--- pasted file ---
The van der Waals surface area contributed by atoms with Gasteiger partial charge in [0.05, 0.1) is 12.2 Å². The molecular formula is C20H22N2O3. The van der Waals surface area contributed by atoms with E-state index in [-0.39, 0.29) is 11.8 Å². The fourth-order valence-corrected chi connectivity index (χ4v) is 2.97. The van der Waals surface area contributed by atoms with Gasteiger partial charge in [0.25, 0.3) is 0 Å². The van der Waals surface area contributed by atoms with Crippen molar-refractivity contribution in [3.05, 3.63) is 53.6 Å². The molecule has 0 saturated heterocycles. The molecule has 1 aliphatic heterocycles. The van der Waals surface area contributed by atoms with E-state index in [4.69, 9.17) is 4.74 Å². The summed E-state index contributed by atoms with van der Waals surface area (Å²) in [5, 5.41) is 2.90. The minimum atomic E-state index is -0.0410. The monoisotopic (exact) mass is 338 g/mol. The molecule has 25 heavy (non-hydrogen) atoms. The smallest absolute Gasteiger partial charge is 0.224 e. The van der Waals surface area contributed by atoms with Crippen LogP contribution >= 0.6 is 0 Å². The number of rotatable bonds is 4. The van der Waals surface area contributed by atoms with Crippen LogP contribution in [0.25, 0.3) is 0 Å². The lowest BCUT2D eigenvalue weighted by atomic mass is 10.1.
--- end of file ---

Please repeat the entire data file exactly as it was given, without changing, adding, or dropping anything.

The van der Waals surface area contributed by atoms with Gasteiger partial charge in [0.05, 0.1) is 12.2 Å². The molecular formula is C20H22N2O3. The van der Waals surface area contributed by atoms with E-state index in [-0.39, 0.29) is 11.8 Å². The fourth-order valence-corrected chi connectivity index (χ4v) is 2.97. The van der Waals surface area contributed by atoms with Gasteiger partial charge in [0.25, 0.3) is 0 Å². The van der Waals surface area contributed by atoms with Crippen molar-refractivity contribution in [3.05, 3.63) is 53.6 Å². The molecule has 0 saturated heterocycles. The molecule has 1 aliphatic heterocycles. The van der Waals surface area contributed by atoms with E-state index in [4.69, 9.17) is 4.74 Å². The summed E-state index contributed by atoms with van der Waals surface area (Å²) in [5, 5.41) is 2.90. The minimum atomic E-state index is -0.0410. The monoisotopic (exact) mass is 338 g/mol. The molecule has 25 heavy (non-hydrogen) atoms. The smallest absolute Gasteiger partial charge is 0.224 e. The van der Waals surface area contributed by atoms with Crippen LogP contribution >= 0.6 is 0 Å². The number of rotatable bonds is 4. The van der Waals surface area contributed by atoms with Crippen LogP contribution in [0.25, 0.3) is 0 Å². The lowest BCUT2D eigenvalue weighted by atomic mass is 10.1.